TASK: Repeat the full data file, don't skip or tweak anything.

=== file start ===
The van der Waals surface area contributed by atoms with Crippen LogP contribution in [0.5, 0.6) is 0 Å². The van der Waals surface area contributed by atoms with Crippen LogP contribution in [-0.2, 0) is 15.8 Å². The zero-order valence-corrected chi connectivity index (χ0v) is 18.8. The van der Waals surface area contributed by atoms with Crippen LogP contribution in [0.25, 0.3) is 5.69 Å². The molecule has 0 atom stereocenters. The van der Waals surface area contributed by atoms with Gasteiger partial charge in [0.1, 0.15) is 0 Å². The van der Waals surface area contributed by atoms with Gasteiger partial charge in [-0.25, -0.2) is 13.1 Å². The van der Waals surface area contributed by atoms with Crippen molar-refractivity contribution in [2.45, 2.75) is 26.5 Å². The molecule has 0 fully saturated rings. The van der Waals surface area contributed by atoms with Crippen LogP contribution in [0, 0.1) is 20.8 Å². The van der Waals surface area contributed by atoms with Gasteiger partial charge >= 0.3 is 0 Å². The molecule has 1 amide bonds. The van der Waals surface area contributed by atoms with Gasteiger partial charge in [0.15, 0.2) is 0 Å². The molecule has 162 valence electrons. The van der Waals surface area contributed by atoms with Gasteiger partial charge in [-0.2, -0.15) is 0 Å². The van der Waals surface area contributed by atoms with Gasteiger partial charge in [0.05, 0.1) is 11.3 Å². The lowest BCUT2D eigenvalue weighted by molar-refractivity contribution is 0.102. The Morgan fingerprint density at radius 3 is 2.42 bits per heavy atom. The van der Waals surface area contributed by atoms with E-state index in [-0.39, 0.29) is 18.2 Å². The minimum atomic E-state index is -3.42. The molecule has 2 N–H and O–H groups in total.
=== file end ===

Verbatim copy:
The van der Waals surface area contributed by atoms with Crippen LogP contribution in [0.5, 0.6) is 0 Å². The van der Waals surface area contributed by atoms with Crippen LogP contribution in [-0.2, 0) is 15.8 Å². The zero-order valence-corrected chi connectivity index (χ0v) is 18.8. The van der Waals surface area contributed by atoms with Crippen LogP contribution in [0.25, 0.3) is 5.69 Å². The molecule has 0 atom stereocenters. The van der Waals surface area contributed by atoms with Gasteiger partial charge in [0.1, 0.15) is 0 Å². The van der Waals surface area contributed by atoms with Gasteiger partial charge in [-0.25, -0.2) is 13.1 Å². The van der Waals surface area contributed by atoms with Crippen molar-refractivity contribution in [2.45, 2.75) is 26.5 Å². The molecule has 0 fully saturated rings. The van der Waals surface area contributed by atoms with Crippen LogP contribution in [0, 0.1) is 20.8 Å². The van der Waals surface area contributed by atoms with Gasteiger partial charge >= 0.3 is 0 Å². The molecule has 1 amide bonds. The van der Waals surface area contributed by atoms with Gasteiger partial charge in [0.15, 0.2) is 0 Å². The molecule has 162 valence electrons. The van der Waals surface area contributed by atoms with Gasteiger partial charge in [-0.2, -0.15) is 0 Å². The van der Waals surface area contributed by atoms with Gasteiger partial charge in [0.05, 0.1) is 11.3 Å². The lowest BCUT2D eigenvalue weighted by molar-refractivity contribution is 0.102. The Morgan fingerprint density at radius 3 is 2.42 bits per heavy atom. The van der Waals surface area contributed by atoms with E-state index in [-0.39, 0.29) is 18.2 Å². The minimum atomic E-state index is -3.42. The molecule has 2 N–H and O–H groups in total.